Ebony Magazine has been running a series of special reports on “Saving Our Sons” in recent issues. Part three of this series in the July 2013 issue focuses on how parents can prime their sons for success in the classroom. Pick up this issue and read this report, as it is chock full of interesting and informative advice about the many ways parents can help their sons. Their list of 10 Things Parents Can Do For Their Sons, restated below, includes many issues upon which GCP has been focused since our inception. Most of them are relatively simple things which can yield big positive results. We’ve added in a few extra comments and resources in italics which can make the list easier to implement.

10 Things Parents Can Do For Their Sons

1. Don’t put a television in his room. Researchers have found that this can impede his intellectual and academic development.

2. Closely monitor his usage of the computer, cell phone and the music he is listening to. Make sure all media content is age appropriate. The list of media to monitor should also include films and video games. Go to www.commonsense.org for help with understanding what is age appropriate. Remember that age appropriate in your house does not mean the same thing in his friends’ homes. Chat with him regularly about what he does with his friends, and aim for a non judgemental tone to encourage him to share information. When he is old enough to understand, talk with him about why you don’t approve of some games, apps, sites or music his friends may be allowed to view. While you can’t guarantee that he won’t be exposed to inappropriate content, you can help him develop the tools to deal with it.

3. Talk to him as much as possible, beginning in the womb. Studies show that boys generally talk less and later than girls, and the more words children hear by their third birthday, the greater their chances for academic success. So as soon as you know you are having a boy, get to talking, and don’t stop until he heads off to college! Seriously, with smartphones and other technological gadgets distracting us on an alarmingly regular basis, we have to remind ourselves to talk to our children as much as possible, especially our boys. Put down that phone and pay attention, Mom and Dad!

4. Involve him in music and arts programs in addition to sports.

5. Feed him a healthy breakfast every morning.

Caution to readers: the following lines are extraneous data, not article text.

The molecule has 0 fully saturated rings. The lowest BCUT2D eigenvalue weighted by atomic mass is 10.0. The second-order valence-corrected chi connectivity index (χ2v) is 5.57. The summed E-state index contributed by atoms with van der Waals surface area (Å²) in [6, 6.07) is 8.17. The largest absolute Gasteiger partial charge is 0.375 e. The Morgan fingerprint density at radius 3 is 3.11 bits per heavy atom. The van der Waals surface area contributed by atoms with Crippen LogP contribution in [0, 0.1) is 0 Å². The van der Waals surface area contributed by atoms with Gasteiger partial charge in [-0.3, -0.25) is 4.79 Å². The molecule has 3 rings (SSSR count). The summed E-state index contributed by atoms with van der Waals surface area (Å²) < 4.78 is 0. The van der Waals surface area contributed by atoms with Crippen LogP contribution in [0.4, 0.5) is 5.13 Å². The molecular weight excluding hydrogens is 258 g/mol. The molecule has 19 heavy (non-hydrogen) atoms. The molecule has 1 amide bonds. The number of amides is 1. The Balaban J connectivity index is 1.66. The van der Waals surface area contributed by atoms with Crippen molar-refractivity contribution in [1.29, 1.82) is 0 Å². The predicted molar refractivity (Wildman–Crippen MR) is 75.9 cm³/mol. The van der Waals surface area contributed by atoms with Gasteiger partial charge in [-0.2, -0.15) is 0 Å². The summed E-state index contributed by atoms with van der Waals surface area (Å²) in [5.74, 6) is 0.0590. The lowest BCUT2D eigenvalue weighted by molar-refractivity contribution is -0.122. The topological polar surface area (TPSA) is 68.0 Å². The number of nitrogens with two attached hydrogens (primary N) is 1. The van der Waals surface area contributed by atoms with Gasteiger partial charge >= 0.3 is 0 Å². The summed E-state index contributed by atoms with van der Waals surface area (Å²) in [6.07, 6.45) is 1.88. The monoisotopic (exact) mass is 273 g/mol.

6. Make sure he gets a good night’s sleep every night. Remove the gadgetry from the bedroom at bedtime. Putting him to bed with computers and phones within reach will give him cause to stay up later. Resist giving into his argument that reading on the computer helps him go to sleep. Researchers have determined that reading a lighted screen at night in bed makes it more difficult for the brain to shut down and get good rest.

7. As much as you can, sign him up for outside academic programs and tutoring, such as Kumon and Khan Academy online. Khan Academy, found at www.khanacademy.org, has thousands of free videos which provide brief but helpful instruction on a wide variety of subjects. Check out our GCP archives for more info on this great resource, and other outside help.

8. Particularly as he moves into adolescence, help him find an outside activity he loves that will help him to learn discipline and how to self regulate his behavior. Team sports works well in this area, but non sports activities work well too (e.g., chess, drama, etc.). Finding one’s passions is a key objective in life, and the sooner he is encouraged to find things he likes outside of school which require his focused attention, the better prepared he will be to pursue his passions later in life.

9. Do as much as you can to instill a love a reading. Read aloud to him and as he gets older read the same books so that you can discuss them with him. It is critical to continue encouraging your son’s reading and discussing what you both are reading even if he does not develop a love of reading (despite your best efforts). Don’t give up; let him know that even if he is not inclined to pick up a book on his own, it is critical that he keep up with his reading in school. As we’ve recommended in previous GCP posts, read along with your son’s English syllabi through high school (pick up the Cliff notes versions if necessary). Asking for and listening to his perspective of his reading not only gives you a sense of how well his reading comprehension is developing, it is also fun conversation, especially when he hits upon an interesting interpretation that hadn’t occurred to you.

10. Keep him engaged and stimulated during the summer, signing him up for camps and fun summer programs. If you can’t afford them, design a fun summer curriculum for him yourself. Check out the many GCP posts on Summer Learning in our archives for help with this.

Good stuff, Ebony. GCP readers, be sure to see their July 2013 issue for more information about how to help our boys succeed in school, and check out their entire series on “Saving Our Sons”.